Perspectives of RAS and RHEB GTPase Signaling Pathways in Regenerating Brain Neurons.
Cellular activation of RAS GTPases into the GTP-binding "ON" state is a key switch for regulating brain functions. Molecular protein structural elements of rat sarcoma (RAS) and RAS homolog protein enriched in brain (RHEB) GTPases involved in this switch are discussed including their subcellular membrane localization for triggering specific signaling pathways resulting in regulation of synaptic connectivity, axonal growth, differentiation, migration, cytoskeletal dynamics, neural protection, and apoptosis. A beneficial role of neuronal H-RAS activity is suggested from cellular and animal models of neurodegenerative diseases. Recent experiments on optogenetic regulation offer insights into the spatiotemporal aspects controlling RAS/mitogen activated protein kinase (MAPK) or phosphoinositide-3 kinase (PI3K) pathways. As optogenetic manipulation of cellular signaling in deep brain regions critically requires penetration of light through large distances of absorbing tissue, we discuss magnetic guidance of re-growing axons as a complementary approach. In Parkinson's disease, dopaminergic neuronal cell bodies degenerate in the substantia nigra. Current human trials of stem cell-derived dopaminergic neurons must take into account the inability of neuronal axons navigating over a large distance from the grafted site into striatal target regions. Grafting dopaminergic precursor neurons directly into the degenerating substantia nigra is discussed as a novel concept aiming to guide axonal growth by activating GTPase signaling through protein-functionalized intracellular magnetic nanoparticles responding to external magnets.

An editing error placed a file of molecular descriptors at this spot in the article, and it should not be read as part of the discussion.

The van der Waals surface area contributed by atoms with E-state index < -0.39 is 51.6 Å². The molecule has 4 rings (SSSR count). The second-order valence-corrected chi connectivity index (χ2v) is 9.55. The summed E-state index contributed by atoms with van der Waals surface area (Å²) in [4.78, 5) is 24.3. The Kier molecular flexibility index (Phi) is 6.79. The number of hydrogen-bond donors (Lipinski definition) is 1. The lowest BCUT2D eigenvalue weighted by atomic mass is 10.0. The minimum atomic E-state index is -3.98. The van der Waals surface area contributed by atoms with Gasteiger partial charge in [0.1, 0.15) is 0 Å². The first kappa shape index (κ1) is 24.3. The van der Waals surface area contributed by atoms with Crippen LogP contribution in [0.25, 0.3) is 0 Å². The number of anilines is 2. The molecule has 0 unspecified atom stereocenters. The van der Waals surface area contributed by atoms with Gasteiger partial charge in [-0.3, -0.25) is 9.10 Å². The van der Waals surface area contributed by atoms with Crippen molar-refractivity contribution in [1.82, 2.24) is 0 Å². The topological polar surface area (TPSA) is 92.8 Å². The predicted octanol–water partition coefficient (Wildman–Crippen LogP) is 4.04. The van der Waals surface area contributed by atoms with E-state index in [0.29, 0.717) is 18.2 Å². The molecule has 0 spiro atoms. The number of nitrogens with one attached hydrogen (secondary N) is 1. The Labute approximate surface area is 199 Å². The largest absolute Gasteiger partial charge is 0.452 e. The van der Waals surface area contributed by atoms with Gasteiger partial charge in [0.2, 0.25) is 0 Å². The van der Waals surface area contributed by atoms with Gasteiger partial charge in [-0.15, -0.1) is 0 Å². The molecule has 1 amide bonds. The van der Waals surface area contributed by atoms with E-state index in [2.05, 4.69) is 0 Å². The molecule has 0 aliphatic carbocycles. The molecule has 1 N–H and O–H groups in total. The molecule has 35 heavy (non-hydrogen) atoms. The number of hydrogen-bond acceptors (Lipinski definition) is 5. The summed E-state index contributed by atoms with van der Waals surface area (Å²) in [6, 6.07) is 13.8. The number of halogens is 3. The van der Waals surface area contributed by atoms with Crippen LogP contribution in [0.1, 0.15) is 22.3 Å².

Optogenetic dissection of Rac1 and Cdc42 gradient shaping.
During cell migration, Rho GTPases spontaneously form spatial gradients that define the front and back of cells. At the front, active Cdc42 forms a steep gradient whereas active Rac1 forms a more extended pattern peaking a few microns away. What are the mechanisms shaping these gradients, and what is the functional role of the shape of these gradients? Here we report, using a combination of optogenetics and micropatterning, that Cdc42 and Rac1 gradients are set by spatial patterns of activators and deactivators and not directly by transport mechanisms. Cdc42 simply follows the distribution of Guanine nucleotide Exchange Factors, whereas Rac1 shaping requires the activity of a GTPase-Activating Protein, β2-chimaerin, which is sharply localized at the tip of the cell through feedbacks from Cdc42 and Rac1. Functionally, the spatial extent of Rho GTPases gradients governs cell migration, a sharp Cdc42 gradient maximizes directionality while an extended Rac1 gradient controls the speed.
RalB directly triggers invasion downstream Ras by mobilizing the Wave complex.
The two Ral GTPases, RalA and RalB, have crucial roles downstream Ras oncoproteins in human cancers; in particular, RalB is involved in invasion and metastasis. However, therapies targeting Ral signalling are not available yet. By a novel optogenetic approach, we found that light-controlled activation of Ral at plasma-membrane promotes the recruitment of the Wave Regulatory Complex (WRC) via its effector exocyst, with consequent induction of protrusions and invasion. We show that active Ras signals to RalB via two RalGEFs (Guanine nucleotide Exchange Factors), RGL1 and RGL2, to foster invasiveness; RalB contribution appears to be more important than that of MAPK and PI3K pathways. Moreover, on the clinical side, we uncovered a potential role of RalB in human breast cancers by determining that RalB expression at protein level increases in a manner consistent with progression toward metastasis. This work highlights the Ras-RGL1/2-RalB-exocyst-WRC axis as appealing target for novel anti-cancer strategies.